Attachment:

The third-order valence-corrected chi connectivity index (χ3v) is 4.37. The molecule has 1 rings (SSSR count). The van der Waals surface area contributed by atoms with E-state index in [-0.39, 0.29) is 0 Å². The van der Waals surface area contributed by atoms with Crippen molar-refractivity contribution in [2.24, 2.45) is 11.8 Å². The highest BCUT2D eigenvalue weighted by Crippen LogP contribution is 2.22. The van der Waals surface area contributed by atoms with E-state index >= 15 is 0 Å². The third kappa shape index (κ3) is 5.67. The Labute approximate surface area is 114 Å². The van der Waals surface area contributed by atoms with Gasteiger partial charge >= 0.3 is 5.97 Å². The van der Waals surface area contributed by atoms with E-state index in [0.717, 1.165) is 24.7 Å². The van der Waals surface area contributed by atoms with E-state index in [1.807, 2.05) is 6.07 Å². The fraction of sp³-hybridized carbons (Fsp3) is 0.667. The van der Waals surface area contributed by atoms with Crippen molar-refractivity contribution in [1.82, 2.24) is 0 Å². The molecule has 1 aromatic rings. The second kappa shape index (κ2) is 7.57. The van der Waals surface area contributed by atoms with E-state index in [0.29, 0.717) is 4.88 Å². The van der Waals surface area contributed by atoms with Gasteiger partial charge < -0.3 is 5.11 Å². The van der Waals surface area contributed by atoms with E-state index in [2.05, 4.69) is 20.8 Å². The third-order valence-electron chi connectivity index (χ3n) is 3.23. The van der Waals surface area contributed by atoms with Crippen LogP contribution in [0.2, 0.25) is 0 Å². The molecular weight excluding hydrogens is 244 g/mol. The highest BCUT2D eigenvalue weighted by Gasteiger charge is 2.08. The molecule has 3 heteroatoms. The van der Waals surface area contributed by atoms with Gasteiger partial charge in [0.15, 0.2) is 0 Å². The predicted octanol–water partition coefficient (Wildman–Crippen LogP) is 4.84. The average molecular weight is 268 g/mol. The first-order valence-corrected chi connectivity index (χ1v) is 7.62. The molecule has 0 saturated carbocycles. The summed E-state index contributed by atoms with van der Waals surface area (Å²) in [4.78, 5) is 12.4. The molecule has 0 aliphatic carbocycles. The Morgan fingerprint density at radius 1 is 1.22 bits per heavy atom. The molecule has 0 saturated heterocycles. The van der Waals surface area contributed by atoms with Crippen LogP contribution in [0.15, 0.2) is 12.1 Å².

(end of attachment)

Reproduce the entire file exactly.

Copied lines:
The third-order valence-corrected chi connectivity index (χ3v) is 4.37. The molecule has 1 rings (SSSR count). The van der Waals surface area contributed by atoms with E-state index in [-0.39, 0.29) is 0 Å². The van der Waals surface area contributed by atoms with Crippen molar-refractivity contribution in [2.24, 2.45) is 11.8 Å². The highest BCUT2D eigenvalue weighted by Crippen LogP contribution is 2.22. The van der Waals surface area contributed by atoms with E-state index >= 15 is 0 Å². The third kappa shape index (κ3) is 5.67. The Labute approximate surface area is 114 Å². The van der Waals surface area contributed by atoms with Gasteiger partial charge >= 0.3 is 5.97 Å². The van der Waals surface area contributed by atoms with E-state index in [0.717, 1.165) is 24.7 Å². The van der Waals surface area contributed by atoms with E-state index in [1.807, 2.05) is 6.07 Å². The fraction of sp³-hybridized carbons (Fsp3) is 0.667. The van der Waals surface area contributed by atoms with Crippen molar-refractivity contribution in [1.82, 2.24) is 0 Å². The molecule has 1 aromatic rings. The second kappa shape index (κ2) is 7.57. The van der Waals surface area contributed by atoms with E-state index in [0.29, 0.717) is 4.88 Å². The van der Waals surface area contributed by atoms with Gasteiger partial charge < -0.3 is 5.11 Å². The van der Waals surface area contributed by atoms with E-state index in [2.05, 4.69) is 20.8 Å². The third-order valence-electron chi connectivity index (χ3n) is 3.23. The van der Waals surface area contributed by atoms with Crippen LogP contribution in [0.2, 0.25) is 0 Å². The molecular weight excluding hydrogens is 244 g/mol. The highest BCUT2D eigenvalue weighted by Gasteiger charge is 2.08. The molecule has 3 heteroatoms. The van der Waals surface area contributed by atoms with Gasteiger partial charge in [0.15, 0.2) is 0 Å². The predicted octanol–water partition coefficient (Wildman–Crippen LogP) is 4.84. The average molecular weight is 268 g/mol. The first-order valence-corrected chi connectivity index (χ1v) is 7.62. The molecule has 0 saturated carbocycles. The summed E-state index contributed by atoms with van der Waals surface area (Å²) in [4.78, 5) is 12.4. The molecule has 0 aliphatic carbocycles. The Morgan fingerprint density at radius 1 is 1.22 bits per heavy atom. The molecule has 0 saturated heterocycles. The van der Waals surface area contributed by atoms with Crippen LogP contribution in [0.15, 0.2) is 12.1 Å².